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It is well documented that exposure to pollutants (both high and low doses) contribute to a multitude of acute and chronic diseases. Of interest, even exposure to low dose chemical pollutants can interfere with the “synthesis, secretion, transport, binding or elimination of natural blood-borne hormones.”(1), keeping in mind that melatonin in a hormone.


Synthetic melatonin, the most common, economical form used in dietary supplements, is produced through at least four chemical pathways using starter compounds like the following (2):

  • 5-methoxy-3-indolylacetonitrile

  • 5-methoxy-3-(2-nitroethyl)-indole

  • 5-methoxytryptamine

  • Phthalimide (1,3-dihydro-1,3-dioxoisonidole)
















Image Credit: Arnao, M.B.; Giraldo-Acosta, M.; Castejón-Castillejo, A.; Losada-Lorán, M.; Sánchez-Herrerías, P.; El Mihyaoui, A.; Cano, A.; Hernández-Ruiz, J. Melatonin from Microorganisms, Algae, and Plants as Possible Alternatives to Synthetic Melatonin. Metabolites 2023, 13, 72.

Based on the method used, synthetic melatonin can produce yields of 80–98%; however, there is the theoretical possibility that unwanted solvents and substrates could be present depending on the raw material sourced and the specifications, although the final product is often the pure substance with the other agents burned off through reactions or heat (2). The industrial process outlined by various patents typically indicates the use of toxic solvents or petrochemical-derived substrates (3). Since commercial or synthetic melatonin is produced via chemical processes, which are considered highly polluting, there are also concerns about yielding pollution and these processes’ overall negative environmental impact (4). Because various manufacturers are aware of these constraints, different research groups are seriously attempting to streamline the steps involved. For instance, one method developed by a team in China used microwave irradiation to reduce solvent, time, cost, and pollution (3). Another area of development includes microbial fermentation processes (1).


Thus, the purity of a melatonin dietary supplement available to most consumers on the retail store shelf may be debatable or simply unknown without greater diligence to investigate the source, which is often cumbersome and time-consuming. Moreover, with the indole structure of melatonin closely resembling that of tryptophan, there could be theoretical safety concerns related to the Eosinophilia-Myalgia Syndrome (EMS) outbreak in 1989 from the intake of at least six contaminants in an L-tryptophan dietary supplement (5–7), although the dose of melatonin tends to be about 1000 times lower than that of tryptophan. Common contaminants of synthetically produced melatonin, which may or may not be in the final product, include the following compounds (2):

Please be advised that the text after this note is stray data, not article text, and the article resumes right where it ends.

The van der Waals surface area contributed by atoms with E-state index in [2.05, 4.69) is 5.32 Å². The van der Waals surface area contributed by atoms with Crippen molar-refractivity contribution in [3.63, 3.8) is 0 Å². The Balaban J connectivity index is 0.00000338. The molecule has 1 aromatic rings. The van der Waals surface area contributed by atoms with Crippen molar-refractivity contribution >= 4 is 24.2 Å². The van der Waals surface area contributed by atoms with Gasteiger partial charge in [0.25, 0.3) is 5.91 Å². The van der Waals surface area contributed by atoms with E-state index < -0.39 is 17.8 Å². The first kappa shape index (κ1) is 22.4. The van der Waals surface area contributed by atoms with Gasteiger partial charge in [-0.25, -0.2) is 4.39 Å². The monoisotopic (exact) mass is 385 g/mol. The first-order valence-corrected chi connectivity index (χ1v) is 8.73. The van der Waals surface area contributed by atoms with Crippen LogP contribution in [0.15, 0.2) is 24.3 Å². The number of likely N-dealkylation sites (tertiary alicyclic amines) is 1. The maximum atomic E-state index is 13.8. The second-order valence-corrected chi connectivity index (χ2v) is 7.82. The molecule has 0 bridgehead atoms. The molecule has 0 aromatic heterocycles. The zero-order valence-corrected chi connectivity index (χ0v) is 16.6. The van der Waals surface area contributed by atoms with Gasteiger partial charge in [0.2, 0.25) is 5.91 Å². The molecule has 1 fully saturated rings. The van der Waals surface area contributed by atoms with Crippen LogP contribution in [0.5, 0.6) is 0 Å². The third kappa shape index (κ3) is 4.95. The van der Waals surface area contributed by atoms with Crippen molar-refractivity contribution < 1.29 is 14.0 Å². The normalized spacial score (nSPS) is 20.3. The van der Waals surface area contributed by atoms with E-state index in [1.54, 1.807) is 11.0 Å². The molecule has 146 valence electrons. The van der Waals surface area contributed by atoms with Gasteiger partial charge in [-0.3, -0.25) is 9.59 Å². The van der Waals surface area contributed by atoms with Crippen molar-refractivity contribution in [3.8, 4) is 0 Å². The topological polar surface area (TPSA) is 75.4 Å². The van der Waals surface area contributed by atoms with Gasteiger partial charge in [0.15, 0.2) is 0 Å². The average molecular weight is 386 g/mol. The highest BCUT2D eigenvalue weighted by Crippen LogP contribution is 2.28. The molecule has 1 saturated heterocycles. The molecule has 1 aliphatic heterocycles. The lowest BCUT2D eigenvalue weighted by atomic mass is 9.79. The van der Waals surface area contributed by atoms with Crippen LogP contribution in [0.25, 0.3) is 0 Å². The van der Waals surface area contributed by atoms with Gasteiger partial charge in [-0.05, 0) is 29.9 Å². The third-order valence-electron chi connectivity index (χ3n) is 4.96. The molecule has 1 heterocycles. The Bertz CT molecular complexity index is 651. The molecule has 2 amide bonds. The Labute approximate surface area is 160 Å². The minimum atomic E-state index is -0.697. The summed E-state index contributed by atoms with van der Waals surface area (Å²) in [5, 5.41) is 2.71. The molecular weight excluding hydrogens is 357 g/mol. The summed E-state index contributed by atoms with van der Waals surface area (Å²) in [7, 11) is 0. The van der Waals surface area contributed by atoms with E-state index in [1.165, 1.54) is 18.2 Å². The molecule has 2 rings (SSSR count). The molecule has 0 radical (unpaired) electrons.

• 1,2,3,4-tetrahydro-beta-carboline-3-carboxylic acid;

  • 3-(phenylamino)-alanine;

  • 1,1’-ethylidene bis-(tryptophan) (‘peak E’, one of the contaminants related to EMS);

  • 2-(3-indolylmethyl)-tryptophan;

  • Formaldehyde-melatonin;

  • Formaldehyde-melatonin condensation products;

  • Hydroxymelatonin isomers;

  • 5-hydroxy-tryptamine derivatives;

  • 5-methoxy-tryptamine derivatives;

  • N-acetyl-and diacetyl-indole derivatives;

  • 1,3-diphthalimidopropane;

  • Hydroxy-bromo-propylphthalimide;

  • Chloropropylphthalimde.


Arnao & Hernandez-Ruiz state, “...there is a very small degree of risk involved in taking chemically synthesized melatonin supplements. In the case of phytomelatonin, its a priori natural origin should rule out any possibility of contamination due to chemical synthesis.” (1) 





































Authors: Deanna Minich, Ph.D., Melanie Henning, ND, Catherine Darley, ND, Mona Fahoum, ND, Corey B. Schuler, DC, James Frame

Reviewer: Peer-review in Nutrients Journal

Last updated: January 26, 2022




1. Naidu R, Biswas B, Willett IR, Cribb J, Kumar Singh B, Paul Nathanail C, et al. Chemical pollution: A growing peril and potential catastrophic risk to humanity. Vol. 156, Environment International. 2021.

2. Arnao MB, Hernández-Ruiz J. The potential of phytomelatonin as a nutraceutical. Molecules. 2018.

3. He L, Li JL, Zhang JJ, Su P, Zheng SL. Microwave assisted synthesis of melatonin. Synth Commun. 2003;33(5).

4. Xie X, Ding D, Bai D, Zhu Y, Sun W, Sun Y, et al. Melatonin biosynthesis pathways in nature and its production in engineered microorganisms. Vol. 7, Synthetic and Systems Biotechnology. 2022.

5. Williamson BL, Tomlinson AJ, Mishra PK, Gleich GJ, Naylor S. Structural characterization of contaminants found in commercial preparations of melatonin: Similarities to case-related compounds from L- tryptophan associated with eosinophilia-myalgia syndrome. Chem Res Toxicol. 1998;11(3).

6. Allen JA, Peterson A, Sufit R, Hinchcliff ME, Mahoney JM, Wood TA, et al. Post-epidemic eosinophilia-myalgia syndrome associated with L-tryptophan. Arthritis Rheum. 2011;63(11).

7. Williamson BL, Tomlinson AJ, Naylor S, Gleich GJ. Contaminants in commercial preparations of melatonin. Vol. 72, Mayo Clinic Proceedings. 1997.

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